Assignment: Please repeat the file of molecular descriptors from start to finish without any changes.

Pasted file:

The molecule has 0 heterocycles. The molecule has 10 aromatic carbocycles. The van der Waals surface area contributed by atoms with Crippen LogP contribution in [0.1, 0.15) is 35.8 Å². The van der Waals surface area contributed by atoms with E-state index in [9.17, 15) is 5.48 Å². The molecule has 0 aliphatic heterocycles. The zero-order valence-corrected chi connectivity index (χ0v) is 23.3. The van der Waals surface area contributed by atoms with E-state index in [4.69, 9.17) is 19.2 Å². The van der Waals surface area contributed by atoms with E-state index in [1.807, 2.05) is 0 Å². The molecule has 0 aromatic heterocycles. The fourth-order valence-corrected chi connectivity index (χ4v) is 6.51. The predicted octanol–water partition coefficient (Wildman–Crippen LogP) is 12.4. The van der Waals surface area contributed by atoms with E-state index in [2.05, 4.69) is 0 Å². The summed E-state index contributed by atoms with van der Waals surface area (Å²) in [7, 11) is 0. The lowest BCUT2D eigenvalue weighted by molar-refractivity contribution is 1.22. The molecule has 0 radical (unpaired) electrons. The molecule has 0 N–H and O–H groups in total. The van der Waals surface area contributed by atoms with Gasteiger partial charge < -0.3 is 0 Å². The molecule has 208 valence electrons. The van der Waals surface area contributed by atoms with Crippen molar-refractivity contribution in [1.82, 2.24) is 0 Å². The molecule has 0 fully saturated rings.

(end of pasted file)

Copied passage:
The molecule has 0 heterocycles. The molecule has 10 aromatic carbocycles. The van der Waals surface area contributed by atoms with Crippen LogP contribution in [0.1, 0.15) is 35.8 Å². The van der Waals surface area contributed by atoms with E-state index in [9.17, 15) is 5.48 Å². The molecule has 0 aliphatic heterocycles. The zero-order valence-corrected chi connectivity index (χ0v) is 23.3. The van der Waals surface area contributed by atoms with E-state index in [4.69, 9.17) is 19.2 Å². The van der Waals surface area contributed by atoms with E-state index in [1.807, 2.05) is 0 Å². The molecule has 0 aromatic heterocycles. The fourth-order valence-corrected chi connectivity index (χ4v) is 6.51. The predicted octanol–water partition coefficient (Wildman–Crippen LogP) is 12.4. The van der Waals surface area contributed by atoms with E-state index in [2.05, 4.69) is 0 Å². The summed E-state index contributed by atoms with van der Waals surface area (Å²) in [7, 11) is 0. The lowest BCUT2D eigenvalue weighted by molar-refractivity contribution is 1.22. The molecule has 0 radical (unpaired) electrons. The molecule has 0 N–H and O–H groups in total. The van der Waals surface area contributed by atoms with Gasteiger partial charge < -0.3 is 0 Å². The molecule has 208 valence electrons. The van der Waals surface area contributed by atoms with Crippen molar-refractivity contribution in [1.82, 2.24) is 0 Å². The molecule has 0 fully saturated rings.